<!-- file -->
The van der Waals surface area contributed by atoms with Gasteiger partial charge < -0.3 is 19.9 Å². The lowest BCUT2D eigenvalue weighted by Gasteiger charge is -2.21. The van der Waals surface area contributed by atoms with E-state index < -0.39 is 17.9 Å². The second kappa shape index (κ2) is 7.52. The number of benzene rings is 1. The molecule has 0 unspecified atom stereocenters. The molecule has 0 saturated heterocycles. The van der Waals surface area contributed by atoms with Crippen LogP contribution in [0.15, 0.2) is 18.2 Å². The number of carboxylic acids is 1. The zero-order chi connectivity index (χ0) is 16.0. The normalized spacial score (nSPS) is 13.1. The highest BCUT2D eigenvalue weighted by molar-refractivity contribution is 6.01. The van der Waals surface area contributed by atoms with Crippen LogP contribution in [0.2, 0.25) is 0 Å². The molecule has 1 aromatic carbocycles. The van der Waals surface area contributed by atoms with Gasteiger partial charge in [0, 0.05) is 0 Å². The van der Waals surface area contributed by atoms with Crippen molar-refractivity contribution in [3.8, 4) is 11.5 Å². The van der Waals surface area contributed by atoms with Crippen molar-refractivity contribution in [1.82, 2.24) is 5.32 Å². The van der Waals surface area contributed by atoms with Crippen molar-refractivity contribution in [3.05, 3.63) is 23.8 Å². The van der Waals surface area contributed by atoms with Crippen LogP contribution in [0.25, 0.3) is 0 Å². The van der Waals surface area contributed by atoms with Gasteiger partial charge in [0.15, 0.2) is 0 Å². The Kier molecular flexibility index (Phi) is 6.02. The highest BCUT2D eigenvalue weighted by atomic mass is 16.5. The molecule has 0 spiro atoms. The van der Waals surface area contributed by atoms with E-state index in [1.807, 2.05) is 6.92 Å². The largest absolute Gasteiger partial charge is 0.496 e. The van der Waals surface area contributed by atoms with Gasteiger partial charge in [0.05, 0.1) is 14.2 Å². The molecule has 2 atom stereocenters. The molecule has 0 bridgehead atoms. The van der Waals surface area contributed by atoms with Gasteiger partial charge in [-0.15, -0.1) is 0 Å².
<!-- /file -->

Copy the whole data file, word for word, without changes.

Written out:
The van der Waals surface area contributed by atoms with Gasteiger partial charge < -0.3 is 19.9 Å². The lowest BCUT2D eigenvalue weighted by Gasteiger charge is -2.21. The van der Waals surface area contributed by atoms with E-state index < -0.39 is 17.9 Å². The second kappa shape index (κ2) is 7.52. The number of benzene rings is 1. The molecule has 0 unspecified atom stereocenters. The molecule has 0 saturated heterocycles. The van der Waals surface area contributed by atoms with Crippen LogP contribution in [0.15, 0.2) is 18.2 Å². The number of carboxylic acids is 1. The zero-order chi connectivity index (χ0) is 16.0. The normalized spacial score (nSPS) is 13.1. The highest BCUT2D eigenvalue weighted by molar-refractivity contribution is 6.01. The van der Waals surface area contributed by atoms with Crippen LogP contribution in [0.2, 0.25) is 0 Å². The molecule has 1 aromatic carbocycles. The van der Waals surface area contributed by atoms with Gasteiger partial charge in [0, 0.05) is 0 Å². The van der Waals surface area contributed by atoms with Crippen molar-refractivity contribution in [3.8, 4) is 11.5 Å². The van der Waals surface area contributed by atoms with Crippen molar-refractivity contribution in [1.82, 2.24) is 5.32 Å². The van der Waals surface area contributed by atoms with Crippen molar-refractivity contribution in [3.05, 3.63) is 23.8 Å². The van der Waals surface area contributed by atoms with Crippen LogP contribution in [0.25, 0.3) is 0 Å². The van der Waals surface area contributed by atoms with Gasteiger partial charge in [0.15, 0.2) is 0 Å². The Kier molecular flexibility index (Phi) is 6.02. The highest BCUT2D eigenvalue weighted by atomic mass is 16.5. The molecule has 0 spiro atoms. The van der Waals surface area contributed by atoms with E-state index in [1.807, 2.05) is 6.92 Å². The largest absolute Gasteiger partial charge is 0.496 e. The van der Waals surface area contributed by atoms with Gasteiger partial charge in [0.05, 0.1) is 14.2 Å². The molecule has 2 atom stereocenters. The molecule has 0 bridgehead atoms. The van der Waals surface area contributed by atoms with Gasteiger partial charge in [-0.15, -0.1) is 0 Å².